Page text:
A PETITION demanding Bolton Council cuts all funding to faith groups is being presented this week. Local Democracy Reporter JOSEPH TIMAN looks at the issues and the arguments for and against funding faith groups.

FAITH-based groups in Bolton have received more than £4 million of funding from the council over a nine-year period.

The spending, which came on the brink of one of the biggest austerity drives in history for local government, has come under scrutiny after a petition called for the spending to be cut.

That petition is to be presented at full council tomorrow night.

Critics say faith-based organisations should not be funded by taxpayers’ money, but council bosses, group leaders and other experts claim that faith and community groups in Bolton actually give more back to the local community than they take.

A council spokesman said: “Faith-based groups in Bolton play a vital role in our community. The social impact and the economic value that all these groups bring to our borough cannot be underestimated.”

Between 2005 and 2013 more than £4 million was given to faith groups in Bolton by the council.

Bolton Hindu Forum (BHF), Bolton Christian Community Cohesion (BCCC) and Bolton Council of Mosques (BCoM), and Bolton Interfaith Council received £2.1 million. More than half of the cash went to BCoM.

Other Christian charities received £2.5 million, including £1.4 million for Urban Outreach and £702,859 for the YMCA.

Bolton Christian Community Cohesion received £377,872 and Zac’s received £20,000.

Some say the spending has no place in the wake of austerity, when councils like Bolton have to face up to massive cuts.

But an assessment by The Cinnamon Trust in 2015 said the groups actually benefited society by £6.1 million per year - far more than they are awarded in grants.

The trust said the groups actually provided services, including everything from litter picking projects to funeral services, and their social action projects also create knock-on savings for public bodies by cutting demand on services.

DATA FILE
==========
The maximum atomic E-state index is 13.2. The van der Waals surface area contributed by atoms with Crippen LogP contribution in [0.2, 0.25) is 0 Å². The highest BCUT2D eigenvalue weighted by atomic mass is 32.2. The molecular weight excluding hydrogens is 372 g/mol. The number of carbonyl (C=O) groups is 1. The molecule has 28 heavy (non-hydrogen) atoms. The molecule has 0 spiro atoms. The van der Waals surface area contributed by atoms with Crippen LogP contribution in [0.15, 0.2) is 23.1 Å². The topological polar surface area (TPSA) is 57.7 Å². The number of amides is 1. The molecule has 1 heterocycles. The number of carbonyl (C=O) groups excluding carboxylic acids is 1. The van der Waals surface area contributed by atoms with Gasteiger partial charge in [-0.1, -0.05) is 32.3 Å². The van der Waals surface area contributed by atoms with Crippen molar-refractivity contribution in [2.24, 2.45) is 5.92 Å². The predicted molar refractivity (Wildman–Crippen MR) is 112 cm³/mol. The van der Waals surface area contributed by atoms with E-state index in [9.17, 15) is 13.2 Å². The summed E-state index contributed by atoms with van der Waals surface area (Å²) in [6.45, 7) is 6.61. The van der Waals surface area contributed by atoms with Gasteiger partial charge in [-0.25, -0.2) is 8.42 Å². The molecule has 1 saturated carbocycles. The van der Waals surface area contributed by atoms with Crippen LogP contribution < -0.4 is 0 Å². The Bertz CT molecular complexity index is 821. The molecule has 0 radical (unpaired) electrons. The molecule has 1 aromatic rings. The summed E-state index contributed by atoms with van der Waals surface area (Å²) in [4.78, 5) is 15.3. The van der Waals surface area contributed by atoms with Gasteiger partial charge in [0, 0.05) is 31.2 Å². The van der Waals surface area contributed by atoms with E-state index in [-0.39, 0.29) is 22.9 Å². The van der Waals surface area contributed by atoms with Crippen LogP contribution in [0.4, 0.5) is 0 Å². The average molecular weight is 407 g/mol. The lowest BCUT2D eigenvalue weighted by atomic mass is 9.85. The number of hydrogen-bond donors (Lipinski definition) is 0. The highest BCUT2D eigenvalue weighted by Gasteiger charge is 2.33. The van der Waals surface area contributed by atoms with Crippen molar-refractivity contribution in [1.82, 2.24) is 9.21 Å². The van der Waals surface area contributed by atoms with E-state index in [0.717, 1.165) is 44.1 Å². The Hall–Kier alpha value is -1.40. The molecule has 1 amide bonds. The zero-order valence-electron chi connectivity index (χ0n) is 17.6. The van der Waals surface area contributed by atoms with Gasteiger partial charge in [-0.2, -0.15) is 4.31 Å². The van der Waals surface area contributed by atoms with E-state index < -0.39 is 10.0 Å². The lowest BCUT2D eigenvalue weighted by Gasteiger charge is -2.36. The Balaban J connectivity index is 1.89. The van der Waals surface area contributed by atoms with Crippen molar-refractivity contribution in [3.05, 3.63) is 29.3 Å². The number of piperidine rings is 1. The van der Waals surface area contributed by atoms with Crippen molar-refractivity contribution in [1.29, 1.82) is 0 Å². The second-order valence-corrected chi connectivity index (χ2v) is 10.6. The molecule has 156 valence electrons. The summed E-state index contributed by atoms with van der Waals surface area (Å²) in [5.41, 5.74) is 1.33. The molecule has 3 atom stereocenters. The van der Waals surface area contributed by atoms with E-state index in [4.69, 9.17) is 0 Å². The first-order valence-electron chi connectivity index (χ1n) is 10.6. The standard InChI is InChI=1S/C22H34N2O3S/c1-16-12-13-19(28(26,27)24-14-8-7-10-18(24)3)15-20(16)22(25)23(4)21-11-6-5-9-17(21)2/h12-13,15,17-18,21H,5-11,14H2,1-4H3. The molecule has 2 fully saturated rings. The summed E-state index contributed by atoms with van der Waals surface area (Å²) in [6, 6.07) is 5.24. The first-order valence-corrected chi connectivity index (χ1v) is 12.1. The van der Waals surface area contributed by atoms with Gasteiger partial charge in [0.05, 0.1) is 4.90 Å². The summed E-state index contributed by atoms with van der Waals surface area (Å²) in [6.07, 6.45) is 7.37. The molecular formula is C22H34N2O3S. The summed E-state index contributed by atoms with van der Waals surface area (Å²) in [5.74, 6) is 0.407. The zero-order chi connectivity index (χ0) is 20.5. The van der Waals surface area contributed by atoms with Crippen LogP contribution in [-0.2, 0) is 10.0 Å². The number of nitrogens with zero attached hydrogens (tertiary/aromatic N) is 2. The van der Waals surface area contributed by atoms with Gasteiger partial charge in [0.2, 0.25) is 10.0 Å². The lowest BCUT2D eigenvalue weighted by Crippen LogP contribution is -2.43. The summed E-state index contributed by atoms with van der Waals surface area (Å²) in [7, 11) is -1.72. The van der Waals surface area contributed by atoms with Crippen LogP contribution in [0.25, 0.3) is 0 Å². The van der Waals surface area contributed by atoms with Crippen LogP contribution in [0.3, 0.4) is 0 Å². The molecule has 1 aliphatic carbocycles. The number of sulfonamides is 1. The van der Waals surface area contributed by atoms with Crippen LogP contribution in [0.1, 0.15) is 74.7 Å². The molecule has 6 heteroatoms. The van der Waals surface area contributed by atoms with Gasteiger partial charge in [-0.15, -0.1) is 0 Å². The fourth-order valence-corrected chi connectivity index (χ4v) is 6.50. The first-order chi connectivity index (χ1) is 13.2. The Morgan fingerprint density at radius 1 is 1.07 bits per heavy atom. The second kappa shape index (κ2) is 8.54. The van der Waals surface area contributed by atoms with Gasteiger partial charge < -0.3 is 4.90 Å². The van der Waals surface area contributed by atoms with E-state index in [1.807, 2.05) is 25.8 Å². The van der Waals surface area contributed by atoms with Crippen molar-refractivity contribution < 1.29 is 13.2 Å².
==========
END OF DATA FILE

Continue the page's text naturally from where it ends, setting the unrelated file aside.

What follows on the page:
During 2015, an external audit by the trust reported that in a single year, faith groups in Bolton carried out 483 projects, created 4,420 volunteer roles and had 202,641 interactions that benefited local people.

In a joint statement, the Faith Leaders’ Forum and Bolton Council said they work together to “promote understanding, compassion and exchange” between members of all communities. The forum, which is made up of Bolton Council of Mosques, Hindu Forum, Bolton Christian Community Cohesion and the Interfaith Council, said that faith-based organisations are “highly effective” in reaching large numbers of people in need and building strong cohesive communities.

They said: “The work we have done together reaches far and wide and helps to address a huge range of challenging issues which the most disadvantaged and vulnerable members of our communities face in their daily lives – including poverty, hunger, homelessness, addiction, mental health and children who are at risk of abuse.

“Alongside these vital services, more often than not provided by thousands of people who volunteer their time and resources to help others, our wide network of groups also run events and bring people together across boundaries of faith, place and class. We believe that working together in this way is vital if we are to continue addressing the needs of our communities, and we remain committed to moving forward together in a positive, open and welcoming manner for the good of the town that we love and the amazing people who call Bolton their home.

“Through working together to marshal the goodwill and generosity of the members of our different communities, and providing practical and financial support where possible, we are able to have a huge impact on the lives of Bolton citizens, as independent studies carried out by The Cinnamon Trust, and more recently Theos, have confirmed.”

Bolton Hindu Forum (BHF), Bolton Christian Community Cohesion (BCCC) and Bolton Council of Mosques (BCoM) provide faith-specific services and promote understanding of their religions in Bolton.

Since 2014, Urban Outreach’s council funding source has changed, and comes from bidding for social services contracts and is not included in the remit of the petition.

The charity is best known for its outreach work with the homeless and for its school dinners operation in the summer holidays.

Founder Dave Bagley said faith-based groups have strict conditions placed upon the money they spend from various grants. Organisations applying for grants must show that the money will not be used in any way to try to convert people.

Urban Outreach does not mention its faith-based background when helping the homeless, he said.

The Bolton News:

He said there is a place for faith-based organisations to provide services and meet the needs of their communities.